By John Iliffe
This historical past of Africa from the origins of mankind to the South African basic election of 1994 refocuses African historical past at the peopling of an environmentally adversarial continent. The social, fiscal and political associations of the African continent have been designed to make sure survival and maximize numbers, yet within the context of scientific growth and different twentieth-century recommendations those associations have bred the main speedy inhabitants development the area has ever noticeable. The heritage of the continent is hence a unmarried tale binding residing Africans to the earliest human ancestors.
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Additional resources for Africans: The History of a Continent (African Studies)
6 By about 7,000 years ago, cattle-herding had certainly spread to highland areas in the central Sahara. It reached North Africa during the following millennium, somewhat later than the herding of sheep and goats, which probably came from southwestern Asia because Africa had no suitable wild species. In North Africa, this pastoral culture was practised by ancestral Berber peoples. In the Saharan highlands it left magnificent rock-paintings. By contrast, there is little if any archaeological evidence to support linguistic indications of the cultivation or domestication of crops during this high-rainfall period, suggesting that Africa was distinctive in practising herding before crop production.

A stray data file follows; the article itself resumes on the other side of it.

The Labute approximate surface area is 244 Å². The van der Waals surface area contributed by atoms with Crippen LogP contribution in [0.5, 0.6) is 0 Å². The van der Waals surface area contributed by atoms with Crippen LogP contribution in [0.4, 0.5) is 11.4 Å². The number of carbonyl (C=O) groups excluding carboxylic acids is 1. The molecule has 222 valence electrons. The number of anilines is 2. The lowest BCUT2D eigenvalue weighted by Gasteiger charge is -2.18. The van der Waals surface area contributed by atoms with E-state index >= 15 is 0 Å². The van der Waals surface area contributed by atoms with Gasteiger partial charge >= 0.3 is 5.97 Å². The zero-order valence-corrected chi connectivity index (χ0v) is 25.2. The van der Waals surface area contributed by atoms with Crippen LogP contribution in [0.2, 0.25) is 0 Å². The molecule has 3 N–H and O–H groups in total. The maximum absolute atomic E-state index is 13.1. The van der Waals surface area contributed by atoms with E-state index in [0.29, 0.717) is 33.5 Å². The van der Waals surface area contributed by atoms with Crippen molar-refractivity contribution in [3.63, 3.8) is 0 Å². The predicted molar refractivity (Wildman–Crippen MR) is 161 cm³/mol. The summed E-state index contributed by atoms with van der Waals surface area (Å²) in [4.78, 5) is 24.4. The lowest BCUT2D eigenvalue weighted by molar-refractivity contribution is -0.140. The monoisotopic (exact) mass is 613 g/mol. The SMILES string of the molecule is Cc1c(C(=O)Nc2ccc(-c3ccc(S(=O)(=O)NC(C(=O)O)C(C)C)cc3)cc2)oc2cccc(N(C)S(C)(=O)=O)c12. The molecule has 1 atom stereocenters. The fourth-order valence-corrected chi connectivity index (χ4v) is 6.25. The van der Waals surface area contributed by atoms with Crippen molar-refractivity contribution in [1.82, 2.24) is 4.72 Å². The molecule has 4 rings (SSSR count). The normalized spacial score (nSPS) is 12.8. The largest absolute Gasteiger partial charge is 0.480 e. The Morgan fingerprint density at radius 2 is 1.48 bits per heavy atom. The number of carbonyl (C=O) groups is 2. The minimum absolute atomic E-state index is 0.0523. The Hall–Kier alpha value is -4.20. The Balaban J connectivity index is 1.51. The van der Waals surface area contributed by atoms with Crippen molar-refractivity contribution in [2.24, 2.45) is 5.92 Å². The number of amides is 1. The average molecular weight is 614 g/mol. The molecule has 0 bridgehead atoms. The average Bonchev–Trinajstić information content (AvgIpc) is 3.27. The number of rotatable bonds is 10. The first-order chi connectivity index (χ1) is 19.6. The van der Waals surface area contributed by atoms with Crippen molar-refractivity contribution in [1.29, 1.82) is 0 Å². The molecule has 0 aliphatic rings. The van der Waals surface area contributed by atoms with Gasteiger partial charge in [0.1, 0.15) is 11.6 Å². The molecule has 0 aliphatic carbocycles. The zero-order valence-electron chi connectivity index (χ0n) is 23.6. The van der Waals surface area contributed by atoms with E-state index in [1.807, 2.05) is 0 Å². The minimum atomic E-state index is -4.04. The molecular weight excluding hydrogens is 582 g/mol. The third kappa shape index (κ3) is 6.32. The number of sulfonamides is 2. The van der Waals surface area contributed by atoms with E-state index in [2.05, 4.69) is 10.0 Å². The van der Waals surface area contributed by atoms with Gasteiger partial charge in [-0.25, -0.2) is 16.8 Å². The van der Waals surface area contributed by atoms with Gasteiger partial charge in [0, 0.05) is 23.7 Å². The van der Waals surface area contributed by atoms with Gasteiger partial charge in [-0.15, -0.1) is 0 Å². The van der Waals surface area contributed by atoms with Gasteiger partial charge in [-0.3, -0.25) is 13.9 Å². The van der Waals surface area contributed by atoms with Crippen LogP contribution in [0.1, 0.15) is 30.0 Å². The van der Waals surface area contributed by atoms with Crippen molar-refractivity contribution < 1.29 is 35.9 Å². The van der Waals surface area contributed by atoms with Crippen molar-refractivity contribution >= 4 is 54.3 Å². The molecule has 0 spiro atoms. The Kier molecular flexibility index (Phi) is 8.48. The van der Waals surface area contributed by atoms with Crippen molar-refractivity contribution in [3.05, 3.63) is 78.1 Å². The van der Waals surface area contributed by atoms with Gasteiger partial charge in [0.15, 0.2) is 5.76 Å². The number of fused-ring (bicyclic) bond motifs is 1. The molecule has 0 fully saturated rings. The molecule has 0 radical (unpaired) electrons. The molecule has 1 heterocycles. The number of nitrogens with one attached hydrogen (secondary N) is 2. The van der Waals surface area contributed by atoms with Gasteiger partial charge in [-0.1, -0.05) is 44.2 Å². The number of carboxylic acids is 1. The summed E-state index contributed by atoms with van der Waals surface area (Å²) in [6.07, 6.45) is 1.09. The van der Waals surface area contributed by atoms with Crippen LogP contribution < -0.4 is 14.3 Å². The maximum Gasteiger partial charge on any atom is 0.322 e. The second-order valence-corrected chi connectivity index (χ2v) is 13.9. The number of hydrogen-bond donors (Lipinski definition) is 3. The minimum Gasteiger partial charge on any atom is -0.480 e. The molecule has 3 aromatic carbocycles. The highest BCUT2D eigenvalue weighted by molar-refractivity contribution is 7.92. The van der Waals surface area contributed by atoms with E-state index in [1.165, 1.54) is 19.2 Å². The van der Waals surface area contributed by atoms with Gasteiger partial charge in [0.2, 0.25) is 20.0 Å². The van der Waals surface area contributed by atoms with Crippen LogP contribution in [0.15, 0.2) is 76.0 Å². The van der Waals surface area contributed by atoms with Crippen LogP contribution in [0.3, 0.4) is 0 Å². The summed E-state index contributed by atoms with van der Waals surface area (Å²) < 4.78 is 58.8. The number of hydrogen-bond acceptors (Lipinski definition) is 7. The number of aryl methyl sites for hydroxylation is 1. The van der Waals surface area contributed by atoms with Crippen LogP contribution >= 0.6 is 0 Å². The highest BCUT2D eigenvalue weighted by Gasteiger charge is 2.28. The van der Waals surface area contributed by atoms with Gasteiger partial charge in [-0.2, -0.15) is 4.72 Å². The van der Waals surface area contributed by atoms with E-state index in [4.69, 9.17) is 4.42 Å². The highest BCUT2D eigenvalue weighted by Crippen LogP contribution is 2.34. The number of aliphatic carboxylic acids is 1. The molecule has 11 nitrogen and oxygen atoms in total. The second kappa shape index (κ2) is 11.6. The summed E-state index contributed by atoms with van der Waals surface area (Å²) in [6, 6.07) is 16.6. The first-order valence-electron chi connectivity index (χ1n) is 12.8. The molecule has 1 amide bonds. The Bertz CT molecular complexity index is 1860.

Both appear to have had segmentary social and political systems in which each person belonged to several groups of different size – family, lineage, clan, tribe, perhaps confederation – which acted collectively only when a member conflicted with someone from another group of equivalent size. This segmentary system could limit violence through the threat of retaliation without needing political rulers, so that ancient authors stressed Berber egalitarianism. ‘There was a dislike of kings with great authority’, wrote the Roman historian Livy.
Food-collectors probably domesticated wheat and barley by cutting ears, taking them home, threshing them, and sowing part of the harvest as seed, thereby gradually selecting those strains that best retained the grain in the ear. Sorghum, however, had thick stalks easier to harvest by stripping the grain in the field, which would not have altered the species into a domesticated form. 7 Similar uncertainty surrounds the origins of food-production in Ethiopia. Domesticated cattle existed there by the second millennium bc and perhaps as early as the fourth.
Africans: The History of a Continent (African Studies) by John Iliffe